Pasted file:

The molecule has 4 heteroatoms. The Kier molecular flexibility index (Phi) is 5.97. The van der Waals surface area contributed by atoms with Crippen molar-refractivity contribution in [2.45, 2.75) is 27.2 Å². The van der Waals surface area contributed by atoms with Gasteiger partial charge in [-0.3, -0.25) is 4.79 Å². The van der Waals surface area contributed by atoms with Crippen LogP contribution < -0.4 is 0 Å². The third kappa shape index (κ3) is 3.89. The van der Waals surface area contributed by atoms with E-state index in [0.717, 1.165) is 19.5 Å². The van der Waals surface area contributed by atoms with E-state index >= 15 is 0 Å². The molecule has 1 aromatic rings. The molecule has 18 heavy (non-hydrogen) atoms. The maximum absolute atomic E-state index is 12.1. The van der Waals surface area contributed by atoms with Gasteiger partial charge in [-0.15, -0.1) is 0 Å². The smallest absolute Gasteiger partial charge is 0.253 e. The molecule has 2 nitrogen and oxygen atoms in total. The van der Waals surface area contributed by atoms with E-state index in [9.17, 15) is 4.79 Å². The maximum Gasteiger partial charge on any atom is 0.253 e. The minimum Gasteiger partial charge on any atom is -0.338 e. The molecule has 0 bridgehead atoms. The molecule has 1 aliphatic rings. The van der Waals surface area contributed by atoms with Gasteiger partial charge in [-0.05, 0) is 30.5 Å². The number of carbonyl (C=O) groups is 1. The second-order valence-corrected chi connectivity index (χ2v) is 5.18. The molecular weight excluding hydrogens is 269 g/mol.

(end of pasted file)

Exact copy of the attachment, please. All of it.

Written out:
The molecule has 4 heteroatoms. The Kier molecular flexibility index (Phi) is 5.97. The van der Waals surface area contributed by atoms with Crippen molar-refractivity contribution in [2.45, 2.75) is 27.2 Å². The van der Waals surface area contributed by atoms with Gasteiger partial charge in [-0.3, -0.25) is 4.79 Å². The van der Waals surface area contributed by atoms with Crippen LogP contribution < -0.4 is 0 Å². The third kappa shape index (κ3) is 3.89. The van der Waals surface area contributed by atoms with E-state index in [0.717, 1.165) is 19.5 Å². The van der Waals surface area contributed by atoms with E-state index >= 15 is 0 Å². The molecule has 1 aromatic rings. The molecule has 18 heavy (non-hydrogen) atoms. The maximum absolute atomic E-state index is 12.1. The van der Waals surface area contributed by atoms with Gasteiger partial charge in [-0.15, -0.1) is 0 Å². The smallest absolute Gasteiger partial charge is 0.253 e. The molecule has 2 nitrogen and oxygen atoms in total. The van der Waals surface area contributed by atoms with E-state index in [9.17, 15) is 4.79 Å². The maximum Gasteiger partial charge on any atom is 0.253 e. The minimum Gasteiger partial charge on any atom is -0.338 e. The molecule has 0 bridgehead atoms. The molecule has 1 aliphatic rings. The van der Waals surface area contributed by atoms with Gasteiger partial charge in [-0.05, 0) is 30.5 Å². The number of carbonyl (C=O) groups is 1. The second-order valence-corrected chi connectivity index (χ2v) is 5.18. The molecular weight excluding hydrogens is 269 g/mol.